Buying a helmet is easy. Just order it online and voilà. Except, not.
Aside from a saddle, buying a riding helmet might be the hardest piece of riding equipment to find the right fit.
A correct fitting helmet isn’t only important for safety reasons, it’s also for your comfort. A helmet that is too snug can cause pressure headaches and leave behind red lines on your forehead. One that’s too loose won’t properly protect your noggin when you need it most.
“Being open-minded is really important. All helmets are shaped differently and some may fit on your head, and some may not,” explained Jillian Larkin, an assistant store manager at the SmartPak store in Natick, Mass. “Even though you may want a specific helmet, it’s important to understand that it just may not fit you correctly or safely.”
Heels Down Mag spoke with Jillian the helmet fitting expert to come up with these tips and tricks on how to find the right melon container for your precious brain cargo.
Do your homework.
Unfortunately, buying a helmet requires some leg work in the beginning. Do you know your size? Size can vary depending on the type of helmet and brand you’re buying so it really helps to actually know your true head circumference. Get a soft measuring tape, recruit a friend, and wrap it around your head, said Jillian. You’ll want to make sure the tape is about a finger’s width or so above your eyebrows and ears. You may want to measure a couple of times to make sure you’re getting the same number. Write down the measurement in both centimeters and inches, because again, every brand measures a little differently.
“Most helmet companies measure in centimeters, so you can utilize the measurement of the circumference of your head and match it up with a size on that helmet brand’s size chart,” described Jillian. “Sizing charts will be your best friend.”
You’ve also got to figure out if your head is more round (fairly even all around) or oval shaped (longer front-to-back and narrower from side-to-side). No judgement here – all our lumpy head shapes are unique!
Try some on.
Now that you’re armed with some solid info about the size and shape of your head, you’re ready to shop. Some retailers offer free shipping and returns (like SmartPak!) so you can order and test out different brands right from home. Another option is your local tack store of the tack trailer at a horse show where you can try on a few and get a feel for what you like.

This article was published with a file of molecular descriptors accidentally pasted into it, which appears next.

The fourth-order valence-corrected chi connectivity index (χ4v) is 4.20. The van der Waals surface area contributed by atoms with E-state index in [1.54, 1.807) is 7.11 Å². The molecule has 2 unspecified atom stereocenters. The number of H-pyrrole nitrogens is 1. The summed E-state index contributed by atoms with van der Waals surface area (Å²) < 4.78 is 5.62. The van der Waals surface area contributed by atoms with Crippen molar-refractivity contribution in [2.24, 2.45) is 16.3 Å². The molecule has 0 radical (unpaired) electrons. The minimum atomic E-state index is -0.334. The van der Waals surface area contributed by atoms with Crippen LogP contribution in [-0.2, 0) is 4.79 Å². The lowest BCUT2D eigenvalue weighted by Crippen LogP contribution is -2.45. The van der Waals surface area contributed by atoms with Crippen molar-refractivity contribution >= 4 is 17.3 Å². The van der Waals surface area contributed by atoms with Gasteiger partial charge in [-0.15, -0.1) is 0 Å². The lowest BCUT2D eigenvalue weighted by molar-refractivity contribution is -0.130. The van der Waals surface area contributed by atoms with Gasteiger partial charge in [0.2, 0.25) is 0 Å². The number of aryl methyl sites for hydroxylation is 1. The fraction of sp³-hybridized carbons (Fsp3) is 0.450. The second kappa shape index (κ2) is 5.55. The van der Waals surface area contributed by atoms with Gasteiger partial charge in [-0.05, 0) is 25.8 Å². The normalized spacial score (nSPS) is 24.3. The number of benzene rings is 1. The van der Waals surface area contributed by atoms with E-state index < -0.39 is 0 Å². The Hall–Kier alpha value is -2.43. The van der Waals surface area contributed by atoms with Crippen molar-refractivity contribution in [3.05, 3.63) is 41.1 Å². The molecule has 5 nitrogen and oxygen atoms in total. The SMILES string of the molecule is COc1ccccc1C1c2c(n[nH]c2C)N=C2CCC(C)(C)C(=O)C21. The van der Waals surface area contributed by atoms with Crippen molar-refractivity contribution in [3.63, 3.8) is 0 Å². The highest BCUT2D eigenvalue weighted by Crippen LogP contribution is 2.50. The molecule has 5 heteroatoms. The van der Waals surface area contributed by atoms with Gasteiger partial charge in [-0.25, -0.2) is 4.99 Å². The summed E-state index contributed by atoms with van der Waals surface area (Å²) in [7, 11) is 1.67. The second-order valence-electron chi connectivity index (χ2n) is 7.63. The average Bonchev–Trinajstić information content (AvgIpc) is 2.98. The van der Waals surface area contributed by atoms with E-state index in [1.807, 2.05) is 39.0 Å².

“There are a lot of factors to consider: technology, aesthetics, and how much you are willing to spend,” Jillian said. “Also, a lot of the time trainers have certain preferences.”
Be mindful of how you wear your hair when you ride. Despite longstanding traditional norms of pulling long hair up into your helmet, most manufacturers do not recommend this, as it affects the proper fit of the helmet (i.e., it’s dangerous).
But there have been some adjustments made to helmets over the years that can more easily accommodate putting hair up inside.
“Most of the time you can find a helmet that can accommodate both (hair up and down), but there are definitely times when the sizing is too drastically different to allow for a safe fit,” Jillian explained. “Nowadays, there are a few tricks of the trade that your local tack shop can help you with, like helmets with a dial system or adjusting liner sizes to find you that perfect fit.”
Ask yourself these questions:
Is it tight on your forehead or at the back of your head? Then it probably doesn’t fit. Jillian says this is often the case when someone with an oval-shaped head is trying to stuff it into a round helmet. How about tightness near the temples? Then you might be doing the same thing vice-versa – try a round helmet instead of the oval.
Is it stuck? As in, does the helmet feel like it’s not coming down around your head? Then it’s probably too small, or at least not deep enough to cover your head. On the other side of the coin, if the helmet is falling down over your eyebrows or pinching on your ears, it’s probably too roomy for your head.
“(Don’t) get caught up with what everyone else is wearing – go with the helmet that fits your head the best,” Jillian said. “Another common issue is to not fall for the helmet that feels super soft and comfortable against your head initially. A lot of helmets have nice soft padding and while the helmet may fit now, the padding will compress over time which could make the helmet too big. If the helmet you like has a lot of padding in it, chances are sizing down to one size snugger will keep your helmet fitting well in the weeks to come.”
A properly fitting helmet should feel snug around your head, but not brain-squishing tight. It shouldn’t fall forward or back when you move your head.